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WIREs Energy Environ.
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Including operational aspects in the planning of power systems with large amounts of variable generation: A review of modeling approaches

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In the past, power system planning was based on meeting the load duration curve at minimum cost. The increasing share of variable generation (VG) makes operational constraints more important in the planning problem, and there is more and more interest in considering aspects such as sufficient ramping capability, sufficient reserve procurement, power system stability, storage behavior, and the integration of other energy sectors often through demand response assets. In VG integration studies, several methods have been applied to combine the planning and operational timescales. We present a four‐level categorization for the modeling methods, in order of increasing complexity: (1a) investment model only, (1b) operational model only, (2) unidirectionally soft‐linked investment and operational models, (3a) bidirectionally soft‐linked investment and operational models, (3b) operational model with an investment update algorithm, and (4) co‐optimization of investments and operation. The review shows that using a low temporal resolution or only few representative days will not suffice in order to determine the optimal generation portfolio. In addition, considering operational effects proves to be important in order to get a more optimal generation portfolio and more realistic estimations of system costs. However, operational details appear to be less significant than the temporal representation. Furthermore, the benefits and impacts of more advanced modeling techniques on the resulting generation capacity mix significantly depend on the system properties. Thus, the choice of the model should depend on the purpose of the study as well as on system characteristics. This article is categorized under: Wind Power > Systems and Infrastructure Energy Systems Analysis > Economics and Policy Energy Policy and Planning > Economics and Policy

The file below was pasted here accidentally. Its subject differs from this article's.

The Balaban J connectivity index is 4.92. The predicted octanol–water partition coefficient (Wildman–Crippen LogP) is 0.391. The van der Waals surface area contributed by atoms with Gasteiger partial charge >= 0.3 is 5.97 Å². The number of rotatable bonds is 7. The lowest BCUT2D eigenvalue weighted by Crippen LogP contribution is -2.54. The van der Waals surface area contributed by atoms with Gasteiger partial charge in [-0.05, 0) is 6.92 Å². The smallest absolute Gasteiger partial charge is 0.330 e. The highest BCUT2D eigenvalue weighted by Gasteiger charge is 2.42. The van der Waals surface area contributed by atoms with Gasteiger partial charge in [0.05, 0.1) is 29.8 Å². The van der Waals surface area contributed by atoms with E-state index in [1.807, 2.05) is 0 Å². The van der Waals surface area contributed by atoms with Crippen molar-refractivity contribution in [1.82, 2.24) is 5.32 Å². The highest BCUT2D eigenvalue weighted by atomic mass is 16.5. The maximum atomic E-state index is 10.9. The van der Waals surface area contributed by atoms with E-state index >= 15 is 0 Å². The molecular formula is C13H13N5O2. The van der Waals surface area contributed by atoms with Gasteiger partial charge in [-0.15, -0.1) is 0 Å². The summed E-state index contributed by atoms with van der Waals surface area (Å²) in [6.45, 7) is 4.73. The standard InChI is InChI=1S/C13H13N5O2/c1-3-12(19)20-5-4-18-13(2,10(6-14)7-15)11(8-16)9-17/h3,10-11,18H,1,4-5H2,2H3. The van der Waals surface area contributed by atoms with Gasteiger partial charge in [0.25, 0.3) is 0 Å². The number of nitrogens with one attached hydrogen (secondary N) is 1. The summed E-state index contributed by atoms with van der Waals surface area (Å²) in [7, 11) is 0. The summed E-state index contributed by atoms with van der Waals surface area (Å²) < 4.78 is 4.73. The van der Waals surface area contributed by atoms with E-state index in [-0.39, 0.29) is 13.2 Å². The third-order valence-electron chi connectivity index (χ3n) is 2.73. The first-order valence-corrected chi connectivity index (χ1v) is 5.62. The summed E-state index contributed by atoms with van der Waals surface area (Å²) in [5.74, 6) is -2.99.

Paper structure
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Connections between modeling approaches and methods to tackle modeling challenges. The thicker the connection, the higher the percentage of studies that utilized the tackling method in the respective modeling approach category
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Running operational models iteratively
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Examples of links between different energy system model types
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Classification of modeling approaches
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An example of the representation of thermal unit operating stages
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Four approaches to represent temporal variations over a year. (a) Screening curve method where chronological time series are converted to load duration curve or net load duration curve. (b) An example of the time slice approach with four seasonal, two weekday–weekend and two day–night time slices (altogether 16 time slices). (c) An example of the representative period approach with four selected weeks (shown inside black rectangles). (d) Full chronological time series. (Scaled load and wind power data from Finland 2011)
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Wind Power > Systems and Infrastructure
Energy Policy and Planning > Economics and Policy
Energy Systems Analysis > Economics and Policy

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